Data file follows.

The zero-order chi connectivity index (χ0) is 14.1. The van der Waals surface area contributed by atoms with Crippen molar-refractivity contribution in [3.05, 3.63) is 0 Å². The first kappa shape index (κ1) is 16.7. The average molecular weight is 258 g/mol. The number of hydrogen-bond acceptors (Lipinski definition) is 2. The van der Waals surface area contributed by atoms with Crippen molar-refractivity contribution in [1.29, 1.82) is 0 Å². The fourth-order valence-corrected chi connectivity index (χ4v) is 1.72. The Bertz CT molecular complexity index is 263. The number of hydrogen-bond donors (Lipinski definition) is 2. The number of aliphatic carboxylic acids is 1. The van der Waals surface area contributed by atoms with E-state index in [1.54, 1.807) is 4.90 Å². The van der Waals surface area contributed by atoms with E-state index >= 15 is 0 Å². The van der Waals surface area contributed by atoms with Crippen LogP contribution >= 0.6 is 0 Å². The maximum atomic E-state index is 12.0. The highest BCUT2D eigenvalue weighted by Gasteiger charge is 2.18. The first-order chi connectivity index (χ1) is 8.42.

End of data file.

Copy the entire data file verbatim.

The zero-order chi connectivity index (χ0) is 14.1. The van der Waals surface area contributed by atoms with Crippen molar-refractivity contribution in [3.05, 3.63) is 0 Å². The first kappa shape index (κ1) is 16.7. The average molecular weight is 258 g/mol. The number of hydrogen-bond acceptors (Lipinski definition) is 2. The van der Waals surface area contributed by atoms with Crippen molar-refractivity contribution in [1.29, 1.82) is 0 Å². The fourth-order valence-corrected chi connectivity index (χ4v) is 1.72. The Bertz CT molecular complexity index is 263. The number of hydrogen-bond donors (Lipinski definition) is 2. The number of aliphatic carboxylic acids is 1. The van der Waals surface area contributed by atoms with E-state index in [1.54, 1.807) is 4.90 Å². The van der Waals surface area contributed by atoms with E-state index >= 15 is 0 Å². The van der Waals surface area contributed by atoms with Crippen LogP contribution >= 0.6 is 0 Å². The maximum atomic E-state index is 12.0. The highest BCUT2D eigenvalue weighted by Gasteiger charge is 2.18. The first-order chi connectivity index (χ1) is 8.42.